The golf itself ranged from serious to ridiculous. The banter was enjoyable, with some laugh-out-loud moments. The broadcast team pushed through horrific weather and enhanced what we were seeing on TV. And at the end of the day, it was four of the greatest to ever do it in their sport having fun – something we desperately need to see these days.
Here are the highlights.
Woods answers doubts about health
There were lots of questions around Woods leading into Sunday’s matchup. We’ve seen him on various broadcasts over the last couple of months – a highlight being the re-living of the 2019 Masters in April – but he hasn’t actually swung a club at a PGA Tour event since February due to a wonky back.
Woods laid all those questions to rest with a clinical performance Sunday at his home club.
He did not miss a fairway Sunday. He was completely dialed. And when it was winning time, he didn’t say a word. The niceties ended around the 12th hole for Woods, who knew that he couldn’t let Mickelson beat him, again, in this format.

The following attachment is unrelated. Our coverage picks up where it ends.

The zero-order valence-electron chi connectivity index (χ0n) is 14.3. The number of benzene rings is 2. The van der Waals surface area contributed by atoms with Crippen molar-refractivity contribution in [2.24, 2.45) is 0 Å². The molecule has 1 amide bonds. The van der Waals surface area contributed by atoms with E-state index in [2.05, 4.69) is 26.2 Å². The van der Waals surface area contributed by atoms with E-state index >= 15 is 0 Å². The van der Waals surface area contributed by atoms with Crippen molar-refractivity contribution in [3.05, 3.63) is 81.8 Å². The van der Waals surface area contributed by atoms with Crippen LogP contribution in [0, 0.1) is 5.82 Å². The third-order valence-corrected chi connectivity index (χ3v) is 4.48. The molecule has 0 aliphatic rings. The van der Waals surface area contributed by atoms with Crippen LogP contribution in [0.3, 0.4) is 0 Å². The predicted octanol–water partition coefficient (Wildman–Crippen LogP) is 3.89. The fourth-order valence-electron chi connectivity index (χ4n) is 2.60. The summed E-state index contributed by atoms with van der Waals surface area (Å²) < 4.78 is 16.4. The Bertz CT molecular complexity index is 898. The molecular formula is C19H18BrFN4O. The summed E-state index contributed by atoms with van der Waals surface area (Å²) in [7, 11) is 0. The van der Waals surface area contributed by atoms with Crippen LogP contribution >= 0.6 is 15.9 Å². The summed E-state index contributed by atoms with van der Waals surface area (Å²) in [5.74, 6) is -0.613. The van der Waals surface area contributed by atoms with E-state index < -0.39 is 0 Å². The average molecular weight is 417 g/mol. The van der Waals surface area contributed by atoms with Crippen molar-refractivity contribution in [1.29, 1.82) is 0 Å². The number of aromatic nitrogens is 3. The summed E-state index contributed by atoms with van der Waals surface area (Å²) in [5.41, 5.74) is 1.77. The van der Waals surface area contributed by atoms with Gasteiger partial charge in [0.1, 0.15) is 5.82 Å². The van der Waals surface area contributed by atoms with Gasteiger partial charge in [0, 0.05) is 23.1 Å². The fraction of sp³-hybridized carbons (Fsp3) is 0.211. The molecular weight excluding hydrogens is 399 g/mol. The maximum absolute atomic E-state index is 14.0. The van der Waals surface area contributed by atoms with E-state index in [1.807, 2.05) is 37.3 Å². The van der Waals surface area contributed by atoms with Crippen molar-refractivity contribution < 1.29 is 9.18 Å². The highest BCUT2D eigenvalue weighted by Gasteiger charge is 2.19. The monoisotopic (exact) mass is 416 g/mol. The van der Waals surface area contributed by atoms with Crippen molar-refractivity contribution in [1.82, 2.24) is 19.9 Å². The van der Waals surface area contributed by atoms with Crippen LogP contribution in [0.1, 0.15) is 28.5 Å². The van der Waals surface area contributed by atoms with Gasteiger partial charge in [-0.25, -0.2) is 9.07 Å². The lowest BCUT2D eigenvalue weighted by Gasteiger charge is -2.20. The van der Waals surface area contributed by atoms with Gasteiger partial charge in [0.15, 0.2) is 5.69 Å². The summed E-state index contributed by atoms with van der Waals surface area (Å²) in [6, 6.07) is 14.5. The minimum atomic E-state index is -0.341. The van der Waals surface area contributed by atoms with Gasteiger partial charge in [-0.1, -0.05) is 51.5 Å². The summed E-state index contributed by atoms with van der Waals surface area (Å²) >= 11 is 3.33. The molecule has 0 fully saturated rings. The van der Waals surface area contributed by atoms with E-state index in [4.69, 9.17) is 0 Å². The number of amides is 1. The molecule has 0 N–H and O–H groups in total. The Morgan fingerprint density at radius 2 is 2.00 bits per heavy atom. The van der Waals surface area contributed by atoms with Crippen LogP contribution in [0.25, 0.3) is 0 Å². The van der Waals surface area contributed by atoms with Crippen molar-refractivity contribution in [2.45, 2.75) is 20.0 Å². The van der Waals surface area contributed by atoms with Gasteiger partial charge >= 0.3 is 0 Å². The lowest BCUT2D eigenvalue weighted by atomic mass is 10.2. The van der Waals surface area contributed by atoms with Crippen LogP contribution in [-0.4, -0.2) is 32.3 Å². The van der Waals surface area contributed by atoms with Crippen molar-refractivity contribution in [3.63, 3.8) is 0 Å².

Woods and Manning won the day, but the real winners were golf fans everywhere – you can breathe easy knowing when Woods decides to tee it up on the PGA Tour again he’ll be ready to go.
Golf coverage has taken its share of hits over the last couple of years as many on social media have made it known that there are too many commercials, the product is over-produced, and the viewers aren’t getting anything from the announcers.
The opposite was true on Sunday.
It was a skeleton production crew, with reason, but the voices – even Charles Barkley –who were part of things were important and reasoned.